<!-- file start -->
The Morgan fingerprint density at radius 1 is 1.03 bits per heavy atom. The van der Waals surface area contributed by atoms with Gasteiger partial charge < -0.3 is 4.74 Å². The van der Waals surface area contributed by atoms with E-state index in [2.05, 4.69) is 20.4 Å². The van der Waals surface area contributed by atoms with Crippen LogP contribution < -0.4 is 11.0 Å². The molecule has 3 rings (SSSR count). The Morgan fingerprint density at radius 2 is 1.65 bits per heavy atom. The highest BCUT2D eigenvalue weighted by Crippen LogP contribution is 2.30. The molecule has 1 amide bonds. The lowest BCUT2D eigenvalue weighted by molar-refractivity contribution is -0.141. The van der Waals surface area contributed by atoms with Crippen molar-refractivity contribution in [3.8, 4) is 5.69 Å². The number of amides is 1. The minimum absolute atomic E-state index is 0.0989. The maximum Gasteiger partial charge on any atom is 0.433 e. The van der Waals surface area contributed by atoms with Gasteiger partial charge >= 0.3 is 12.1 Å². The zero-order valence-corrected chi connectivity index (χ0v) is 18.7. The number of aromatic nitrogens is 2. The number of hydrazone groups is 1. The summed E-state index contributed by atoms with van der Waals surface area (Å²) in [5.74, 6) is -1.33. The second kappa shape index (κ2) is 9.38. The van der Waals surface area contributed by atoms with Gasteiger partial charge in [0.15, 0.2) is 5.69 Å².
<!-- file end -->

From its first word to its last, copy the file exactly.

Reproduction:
The Morgan fingerprint density at radius 1 is 1.03 bits per heavy atom. The van der Waals surface area contributed by atoms with Gasteiger partial charge < -0.3 is 4.74 Å². The van der Waals surface area contributed by atoms with E-state index in [2.05, 4.69) is 20.4 Å². The van der Waals surface area contributed by atoms with Crippen LogP contribution < -0.4 is 11.0 Å². The molecule has 3 rings (SSSR count). The Morgan fingerprint density at radius 2 is 1.65 bits per heavy atom. The highest BCUT2D eigenvalue weighted by Crippen LogP contribution is 2.30. The molecule has 1 amide bonds. The lowest BCUT2D eigenvalue weighted by molar-refractivity contribution is -0.141. The van der Waals surface area contributed by atoms with Crippen molar-refractivity contribution in [3.8, 4) is 5.69 Å². The number of amides is 1. The minimum absolute atomic E-state index is 0.0989. The maximum Gasteiger partial charge on any atom is 0.433 e. The van der Waals surface area contributed by atoms with Gasteiger partial charge >= 0.3 is 12.1 Å². The zero-order valence-corrected chi connectivity index (χ0v) is 18.7. The number of aromatic nitrogens is 2. The number of hydrazone groups is 1. The summed E-state index contributed by atoms with van der Waals surface area (Å²) in [5.74, 6) is -1.33. The second kappa shape index (κ2) is 9.38. The van der Waals surface area contributed by atoms with Gasteiger partial charge in [0.15, 0.2) is 5.69 Å².